The clustering matrix applied herein may be derived from such techniques, for example as various known halftoning techniques, i.e. techniques that are used to produce continuous-tone images from two-level renditions. See, for example B. Bayer, An Optimum Method For Two-Level Rendition Of Continuous-Tone Pictures Proceedings of the IEEE International Conference on Communications, pp. 26.11-26.15, 1973 (a dither pattern in which the apparent brightness of a rendition is controlled by the presence or absence of fixed-size dots on a regular picture lattice).
The mask herein described is implemented in the control signals applied to the print head. Thus, conventional techniques used to open and muffle the various nozzles in the print head nozzle array are applied in such fashion to provide the herein described print mask. It is expected that such implementation is best provided in the form of a replacement program memory for existing printers, or as a hardware or software driver for newly manufactured printers. The actual implementation of the print mask in either hardware or software formats is considered to be within the skill of those who have knowledge of the inkjet printer arts, when this skill is applied in view of the teachings herein.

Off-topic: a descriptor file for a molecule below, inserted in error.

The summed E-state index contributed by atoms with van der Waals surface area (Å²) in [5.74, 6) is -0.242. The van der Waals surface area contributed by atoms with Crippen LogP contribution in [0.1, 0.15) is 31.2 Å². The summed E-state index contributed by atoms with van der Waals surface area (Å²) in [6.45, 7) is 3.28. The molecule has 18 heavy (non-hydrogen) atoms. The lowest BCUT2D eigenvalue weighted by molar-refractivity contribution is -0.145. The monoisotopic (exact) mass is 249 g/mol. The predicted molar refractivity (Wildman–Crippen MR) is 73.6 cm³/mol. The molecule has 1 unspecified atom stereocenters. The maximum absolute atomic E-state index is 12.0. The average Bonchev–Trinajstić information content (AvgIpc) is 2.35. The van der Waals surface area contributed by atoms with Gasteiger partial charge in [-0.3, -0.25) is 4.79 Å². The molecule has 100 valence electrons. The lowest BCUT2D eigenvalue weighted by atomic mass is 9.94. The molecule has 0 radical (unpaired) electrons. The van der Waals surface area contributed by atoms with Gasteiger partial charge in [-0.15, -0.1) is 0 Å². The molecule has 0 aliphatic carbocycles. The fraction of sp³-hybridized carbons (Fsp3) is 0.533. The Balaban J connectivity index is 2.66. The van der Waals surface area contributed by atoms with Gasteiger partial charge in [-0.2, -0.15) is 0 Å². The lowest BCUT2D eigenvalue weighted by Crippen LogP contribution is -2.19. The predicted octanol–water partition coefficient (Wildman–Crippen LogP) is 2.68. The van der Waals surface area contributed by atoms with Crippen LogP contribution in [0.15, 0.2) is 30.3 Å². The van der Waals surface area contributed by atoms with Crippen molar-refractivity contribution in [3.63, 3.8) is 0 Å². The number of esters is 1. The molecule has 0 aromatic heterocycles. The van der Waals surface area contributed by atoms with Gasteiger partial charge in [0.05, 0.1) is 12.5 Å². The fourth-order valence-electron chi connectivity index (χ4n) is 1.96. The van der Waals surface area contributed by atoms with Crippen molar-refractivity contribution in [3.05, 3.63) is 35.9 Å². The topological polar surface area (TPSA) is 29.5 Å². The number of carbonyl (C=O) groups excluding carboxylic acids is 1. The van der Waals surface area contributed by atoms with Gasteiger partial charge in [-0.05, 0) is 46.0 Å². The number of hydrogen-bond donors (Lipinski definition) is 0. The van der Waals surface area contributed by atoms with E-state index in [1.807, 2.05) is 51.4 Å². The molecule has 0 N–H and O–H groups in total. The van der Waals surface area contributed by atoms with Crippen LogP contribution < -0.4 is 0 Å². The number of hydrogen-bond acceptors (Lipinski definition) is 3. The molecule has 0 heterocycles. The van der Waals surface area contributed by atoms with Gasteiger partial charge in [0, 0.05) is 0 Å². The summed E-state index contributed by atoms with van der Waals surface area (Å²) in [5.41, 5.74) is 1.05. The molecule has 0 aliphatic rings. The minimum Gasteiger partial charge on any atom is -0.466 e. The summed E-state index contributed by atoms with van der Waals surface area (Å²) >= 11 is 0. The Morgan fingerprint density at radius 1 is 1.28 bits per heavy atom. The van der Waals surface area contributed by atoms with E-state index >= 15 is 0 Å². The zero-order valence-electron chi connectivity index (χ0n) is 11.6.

FIG. 7 is printed image produced by an inkjet printer in accordance with the invention, effectively 60× magnified, showing the banding artifact reduced from that of the original image shown in FIG. 3. By the application of image analysis, it has been verified that the invention reduces or substantially eliminates the banding phenomenon. To measure the amount of banding reduction produced by the invention, the average of intensity of each of the images shown in FIG. 3 and FIG. 5 is first calculated across the vertical direction, i.e. perpendicular to the direction of the horizontal bands. A low pass filter is then applied to the averaged intensity to simulate the characteristics of the human vision system. The low pass filter is obtained by applying the human vision model described in Q. Lin, Halftone Image Quality Analysis Based on a Human Vision Model, IS&T/SPIE Int. Symp. on Electronic Imaging: Science & Technology, San Jose, Calif., February 1993.